A character in A Great Reckoning, the 2017 novel by Canadian author Louise Penney, quotes philosopher Marcus Aurelius: “The object of life is not to find oneself in the majority but to escape finding oneself in the ranks of the insane.” That could apply to a column in the Sun Prairie Star by Rich Lowry of the National Review, “Don’t Listen to Greta Thunburg” (Oct. 1 issue, p. A4). Ms. Thunburg is the Swedish teenager who sailed to the US to participate in youth climate strikes and to speak at the United Nations on the crisis of climate change.
Mr. Lowry asserts that Ms. Thunburg could not think or act on her own. “Kids have nothing interesting to say to us. They just repeat back what they have been told by adults.” He adds, in response to Ms. Thunburg’s speech that adults are failing children by not addressing climate change, “by no global measure of social and economic well-being have we failed kids.”
Lowry is correct that there have been significant advances. Due to the UN’s Millennium Development Goals (MDG), since the year 2000, 15.6 million lives have been saved from measles, 6.2 million from malaria, primary education’s gender gap narrowed, and 2.6 billion people access clean drinking water. However, not slowing carbon emissions will erode any progress achieved.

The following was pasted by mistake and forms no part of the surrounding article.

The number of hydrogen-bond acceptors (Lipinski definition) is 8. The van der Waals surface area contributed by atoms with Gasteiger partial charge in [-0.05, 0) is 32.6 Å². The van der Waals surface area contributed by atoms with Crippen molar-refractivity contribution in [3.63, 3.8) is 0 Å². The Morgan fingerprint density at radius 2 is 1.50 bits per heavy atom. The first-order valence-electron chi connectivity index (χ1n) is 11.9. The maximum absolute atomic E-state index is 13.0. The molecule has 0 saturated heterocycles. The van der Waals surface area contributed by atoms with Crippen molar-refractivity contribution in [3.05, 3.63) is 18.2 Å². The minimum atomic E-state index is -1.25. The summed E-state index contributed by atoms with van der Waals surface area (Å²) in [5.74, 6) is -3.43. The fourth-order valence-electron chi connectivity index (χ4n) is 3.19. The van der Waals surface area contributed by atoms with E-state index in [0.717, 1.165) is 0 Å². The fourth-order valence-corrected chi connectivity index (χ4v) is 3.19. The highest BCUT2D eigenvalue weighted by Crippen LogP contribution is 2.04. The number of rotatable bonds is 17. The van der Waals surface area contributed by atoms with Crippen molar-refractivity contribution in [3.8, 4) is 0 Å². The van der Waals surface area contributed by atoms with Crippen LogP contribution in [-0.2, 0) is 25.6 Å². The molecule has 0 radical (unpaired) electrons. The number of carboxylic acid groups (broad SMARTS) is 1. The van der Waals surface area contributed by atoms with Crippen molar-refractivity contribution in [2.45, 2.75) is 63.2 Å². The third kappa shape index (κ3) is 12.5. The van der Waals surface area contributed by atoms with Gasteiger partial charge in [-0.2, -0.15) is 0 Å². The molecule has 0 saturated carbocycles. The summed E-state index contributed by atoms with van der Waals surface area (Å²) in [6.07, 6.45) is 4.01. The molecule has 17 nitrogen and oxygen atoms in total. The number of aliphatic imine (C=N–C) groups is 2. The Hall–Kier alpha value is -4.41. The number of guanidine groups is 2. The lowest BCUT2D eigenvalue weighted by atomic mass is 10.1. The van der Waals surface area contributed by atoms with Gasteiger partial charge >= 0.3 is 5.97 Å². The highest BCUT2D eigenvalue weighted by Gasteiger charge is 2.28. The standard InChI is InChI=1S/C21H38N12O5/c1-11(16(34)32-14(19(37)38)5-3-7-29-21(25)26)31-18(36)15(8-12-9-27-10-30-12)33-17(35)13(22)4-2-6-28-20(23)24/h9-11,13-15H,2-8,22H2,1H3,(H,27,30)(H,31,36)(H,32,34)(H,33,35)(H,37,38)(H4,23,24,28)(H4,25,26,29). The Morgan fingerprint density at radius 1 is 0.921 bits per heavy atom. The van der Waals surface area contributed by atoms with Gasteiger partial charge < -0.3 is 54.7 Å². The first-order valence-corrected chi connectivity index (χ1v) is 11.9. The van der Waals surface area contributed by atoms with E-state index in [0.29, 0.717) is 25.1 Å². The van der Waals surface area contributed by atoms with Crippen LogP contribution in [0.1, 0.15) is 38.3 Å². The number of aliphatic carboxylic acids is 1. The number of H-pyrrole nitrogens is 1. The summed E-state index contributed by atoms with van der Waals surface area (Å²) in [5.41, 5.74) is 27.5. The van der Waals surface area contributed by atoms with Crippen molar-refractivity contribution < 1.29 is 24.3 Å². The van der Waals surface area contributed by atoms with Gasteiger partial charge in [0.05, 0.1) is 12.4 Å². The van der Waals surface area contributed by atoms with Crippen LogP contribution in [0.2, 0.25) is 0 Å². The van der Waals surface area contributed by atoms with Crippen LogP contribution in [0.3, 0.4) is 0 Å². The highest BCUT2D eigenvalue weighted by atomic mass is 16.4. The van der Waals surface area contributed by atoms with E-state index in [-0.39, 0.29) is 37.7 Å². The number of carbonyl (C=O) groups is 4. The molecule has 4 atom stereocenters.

The General Secretary of the World Meteorological Society on Dec. 3 reported exceptional global heat in the last decade and stated that mitigation is more urgent than ever. It requires drastic measures to eliminate fossil fuels in power production, industry, and transportation.
Greta Thunburg is not alone. In 2015, 21 young people in the US brought suit against the federal government, arguing that it is violating their constitutional rights by promoting the development and use of fossil fuels despite knowing for decades that they will destroy the planet.
The concept of the Public Trust Doctrine goes back to Roman times and holds that common resources such as air and water belong to everyone and must be guarded for the benefit of all.
The youth of Our Public Trust argue that all future generations have a legal right to a healthy atmosphere and a stable climate. They are supported by German scientists writing in the journal ‘Nature” that glacial melting, ocean warming and the release of carbon from melting permafrost leave the world at the tipping point of irreversible damage.
It is time to listen to our youth. They are right. If there is to be a future for them, the time to act is now.